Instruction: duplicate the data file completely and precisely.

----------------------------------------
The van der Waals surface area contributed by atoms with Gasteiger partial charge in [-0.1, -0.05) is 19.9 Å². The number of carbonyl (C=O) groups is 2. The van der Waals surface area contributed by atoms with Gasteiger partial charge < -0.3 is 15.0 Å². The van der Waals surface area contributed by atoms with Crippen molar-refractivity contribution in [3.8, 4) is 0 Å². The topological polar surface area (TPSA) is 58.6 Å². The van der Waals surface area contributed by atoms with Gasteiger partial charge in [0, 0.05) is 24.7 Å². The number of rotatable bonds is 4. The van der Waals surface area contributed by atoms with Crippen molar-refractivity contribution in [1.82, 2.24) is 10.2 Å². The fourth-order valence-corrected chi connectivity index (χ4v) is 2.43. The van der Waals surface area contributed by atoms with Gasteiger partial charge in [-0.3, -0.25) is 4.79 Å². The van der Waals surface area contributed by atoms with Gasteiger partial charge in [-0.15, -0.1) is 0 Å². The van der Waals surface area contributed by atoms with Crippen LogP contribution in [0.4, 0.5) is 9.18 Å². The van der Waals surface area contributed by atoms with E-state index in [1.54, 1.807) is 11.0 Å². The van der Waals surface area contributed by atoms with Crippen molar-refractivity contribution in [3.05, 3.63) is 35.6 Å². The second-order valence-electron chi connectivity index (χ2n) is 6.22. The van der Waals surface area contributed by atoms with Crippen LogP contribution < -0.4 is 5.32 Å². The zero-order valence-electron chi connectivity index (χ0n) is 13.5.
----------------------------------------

The van der Waals surface area contributed by atoms with Gasteiger partial charge in [-0.1, -0.05) is 19.9 Å². The number of carbonyl (C=O) groups is 2. The van der Waals surface area contributed by atoms with Gasteiger partial charge < -0.3 is 15.0 Å². The van der Waals surface area contributed by atoms with Crippen molar-refractivity contribution in [3.8, 4) is 0 Å². The topological polar surface area (TPSA) is 58.6 Å². The van der Waals surface area contributed by atoms with Gasteiger partial charge in [0, 0.05) is 24.7 Å². The number of rotatable bonds is 4. The van der Waals surface area contributed by atoms with Crippen molar-refractivity contribution in [1.82, 2.24) is 10.2 Å². The fourth-order valence-corrected chi connectivity index (χ4v) is 2.43. The van der Waals surface area contributed by atoms with Gasteiger partial charge in [-0.3, -0.25) is 4.79 Å². The van der Waals surface area contributed by atoms with Gasteiger partial charge in [-0.15, -0.1) is 0 Å². The van der Waals surface area contributed by atoms with Crippen LogP contribution in [0.4, 0.5) is 9.18 Å². The van der Waals surface area contributed by atoms with E-state index in [1.54, 1.807) is 11.0 Å². The van der Waals surface area contributed by atoms with Crippen molar-refractivity contribution in [3.05, 3.63) is 35.6 Å². The second-order valence-electron chi connectivity index (χ2n) is 6.22. The van der Waals surface area contributed by atoms with Crippen LogP contribution < -0.4 is 5.32 Å². The zero-order valence-electron chi connectivity index (χ0n) is 13.5.